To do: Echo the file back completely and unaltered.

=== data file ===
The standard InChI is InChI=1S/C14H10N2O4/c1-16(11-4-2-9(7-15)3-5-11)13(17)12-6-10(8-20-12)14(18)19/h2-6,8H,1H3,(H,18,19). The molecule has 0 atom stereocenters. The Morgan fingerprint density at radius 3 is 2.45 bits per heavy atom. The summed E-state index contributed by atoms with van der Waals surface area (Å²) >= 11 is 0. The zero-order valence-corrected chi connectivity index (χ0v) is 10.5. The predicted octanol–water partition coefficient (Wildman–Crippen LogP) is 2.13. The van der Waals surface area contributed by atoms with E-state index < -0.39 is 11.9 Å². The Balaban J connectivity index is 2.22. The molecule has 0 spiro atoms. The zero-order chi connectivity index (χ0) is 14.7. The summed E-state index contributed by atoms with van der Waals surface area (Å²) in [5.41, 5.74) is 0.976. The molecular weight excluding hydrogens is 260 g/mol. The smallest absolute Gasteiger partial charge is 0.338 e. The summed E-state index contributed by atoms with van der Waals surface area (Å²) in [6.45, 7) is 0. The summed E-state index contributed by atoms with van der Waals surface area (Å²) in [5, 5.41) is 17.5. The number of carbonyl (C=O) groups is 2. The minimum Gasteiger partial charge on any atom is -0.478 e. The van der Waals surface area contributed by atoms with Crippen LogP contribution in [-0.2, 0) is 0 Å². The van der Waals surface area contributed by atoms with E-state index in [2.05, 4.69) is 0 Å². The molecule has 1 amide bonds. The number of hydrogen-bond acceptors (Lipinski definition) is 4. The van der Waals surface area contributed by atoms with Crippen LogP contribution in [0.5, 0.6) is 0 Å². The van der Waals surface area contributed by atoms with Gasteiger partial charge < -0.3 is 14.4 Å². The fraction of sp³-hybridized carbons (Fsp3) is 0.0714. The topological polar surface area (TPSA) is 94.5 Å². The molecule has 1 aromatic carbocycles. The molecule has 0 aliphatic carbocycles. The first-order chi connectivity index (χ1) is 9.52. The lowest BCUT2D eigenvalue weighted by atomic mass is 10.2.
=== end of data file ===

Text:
The standard InChI is InChI=1S/C14H10N2O4/c1-16(11-4-2-9(7-15)3-5-11)13(17)12-6-10(8-20-12)14(18)19/h2-6,8H,1H3,(H,18,19). The molecule has 0 atom stereocenters. The Morgan fingerprint density at radius 3 is 2.45 bits per heavy atom. The summed E-state index contributed by atoms with van der Waals surface area (Å²) >= 11 is 0. The zero-order valence-corrected chi connectivity index (χ0v) is 10.5. The predicted octanol–water partition coefficient (Wildman–Crippen LogP) is 2.13. The van der Waals surface area contributed by atoms with E-state index < -0.39 is 11.9 Å². The Balaban J connectivity index is 2.22. The molecule has 0 spiro atoms. The zero-order chi connectivity index (χ0) is 14.7. The summed E-state index contributed by atoms with van der Waals surface area (Å²) in [5.41, 5.74) is 0.976. The molecular weight excluding hydrogens is 260 g/mol. The smallest absolute Gasteiger partial charge is 0.338 e. The summed E-state index contributed by atoms with van der Waals surface area (Å²) in [6.45, 7) is 0. The summed E-state index contributed by atoms with van der Waals surface area (Å²) in [5, 5.41) is 17.5. The number of carbonyl (C=O) groups is 2. The minimum Gasteiger partial charge on any atom is -0.478 e. The van der Waals surface area contributed by atoms with Crippen LogP contribution in [-0.2, 0) is 0 Å². The van der Waals surface area contributed by atoms with E-state index in [2.05, 4.69) is 0 Å². The molecule has 1 amide bonds. The number of hydrogen-bond acceptors (Lipinski definition) is 4. The van der Waals surface area contributed by atoms with Crippen LogP contribution in [0.5, 0.6) is 0 Å². The van der Waals surface area contributed by atoms with Gasteiger partial charge < -0.3 is 14.4 Å². The fraction of sp³-hybridized carbons (Fsp3) is 0.0714. The topological polar surface area (TPSA) is 94.5 Å². The molecule has 1 aromatic carbocycles. The molecule has 0 aliphatic carbocycles. The first-order chi connectivity index (χ1) is 9.52. The lowest BCUT2D eigenvalue weighted by atomic mass is 10.2.